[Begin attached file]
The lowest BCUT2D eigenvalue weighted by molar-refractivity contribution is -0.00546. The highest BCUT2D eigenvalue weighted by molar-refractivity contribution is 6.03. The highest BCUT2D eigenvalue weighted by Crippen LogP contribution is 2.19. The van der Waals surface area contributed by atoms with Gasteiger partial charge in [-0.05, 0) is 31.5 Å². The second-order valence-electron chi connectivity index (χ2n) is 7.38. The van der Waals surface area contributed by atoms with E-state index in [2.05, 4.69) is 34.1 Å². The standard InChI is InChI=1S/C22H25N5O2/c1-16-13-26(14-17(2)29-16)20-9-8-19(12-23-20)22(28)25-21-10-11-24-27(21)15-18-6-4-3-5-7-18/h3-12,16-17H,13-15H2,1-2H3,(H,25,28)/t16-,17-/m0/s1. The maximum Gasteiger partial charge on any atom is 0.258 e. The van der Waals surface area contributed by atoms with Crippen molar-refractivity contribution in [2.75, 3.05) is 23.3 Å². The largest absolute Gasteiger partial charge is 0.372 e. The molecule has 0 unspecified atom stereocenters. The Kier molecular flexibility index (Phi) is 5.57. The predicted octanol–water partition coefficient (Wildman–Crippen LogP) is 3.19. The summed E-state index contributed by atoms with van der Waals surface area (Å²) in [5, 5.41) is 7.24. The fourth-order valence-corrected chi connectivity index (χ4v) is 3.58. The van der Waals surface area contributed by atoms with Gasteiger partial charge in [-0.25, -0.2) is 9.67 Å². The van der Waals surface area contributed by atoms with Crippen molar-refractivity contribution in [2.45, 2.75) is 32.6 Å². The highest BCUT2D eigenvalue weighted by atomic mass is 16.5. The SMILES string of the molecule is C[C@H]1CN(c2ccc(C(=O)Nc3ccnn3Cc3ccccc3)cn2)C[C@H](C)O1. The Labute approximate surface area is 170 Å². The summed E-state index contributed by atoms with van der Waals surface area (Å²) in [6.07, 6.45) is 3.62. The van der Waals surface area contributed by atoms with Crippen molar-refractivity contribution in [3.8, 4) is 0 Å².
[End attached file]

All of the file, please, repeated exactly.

The lowest BCUT2D eigenvalue weighted by molar-refractivity contribution is -0.00546. The highest BCUT2D eigenvalue weighted by molar-refractivity contribution is 6.03. The highest BCUT2D eigenvalue weighted by Crippen LogP contribution is 2.19. The van der Waals surface area contributed by atoms with Gasteiger partial charge in [-0.05, 0) is 31.5 Å². The second-order valence-electron chi connectivity index (χ2n) is 7.38. The van der Waals surface area contributed by atoms with E-state index in [2.05, 4.69) is 34.1 Å². The standard InChI is InChI=1S/C22H25N5O2/c1-16-13-26(14-17(2)29-16)20-9-8-19(12-23-20)22(28)25-21-10-11-24-27(21)15-18-6-4-3-5-7-18/h3-12,16-17H,13-15H2,1-2H3,(H,25,28)/t16-,17-/m0/s1. The maximum Gasteiger partial charge on any atom is 0.258 e. The van der Waals surface area contributed by atoms with Crippen molar-refractivity contribution in [2.75, 3.05) is 23.3 Å². The largest absolute Gasteiger partial charge is 0.372 e. The molecule has 0 unspecified atom stereocenters. The Kier molecular flexibility index (Phi) is 5.57. The predicted octanol–water partition coefficient (Wildman–Crippen LogP) is 3.19. The summed E-state index contributed by atoms with van der Waals surface area (Å²) in [5, 5.41) is 7.24. The fourth-order valence-corrected chi connectivity index (χ4v) is 3.58. The van der Waals surface area contributed by atoms with Gasteiger partial charge in [-0.25, -0.2) is 9.67 Å². The van der Waals surface area contributed by atoms with Crippen molar-refractivity contribution in [2.45, 2.75) is 32.6 Å². The highest BCUT2D eigenvalue weighted by atomic mass is 16.5. The SMILES string of the molecule is C[C@H]1CN(c2ccc(C(=O)Nc3ccnn3Cc3ccccc3)cn2)C[C@H](C)O1. The Labute approximate surface area is 170 Å². The summed E-state index contributed by atoms with van der Waals surface area (Å²) in [6.07, 6.45) is 3.62. The van der Waals surface area contributed by atoms with Crippen molar-refractivity contribution in [3.8, 4) is 0 Å².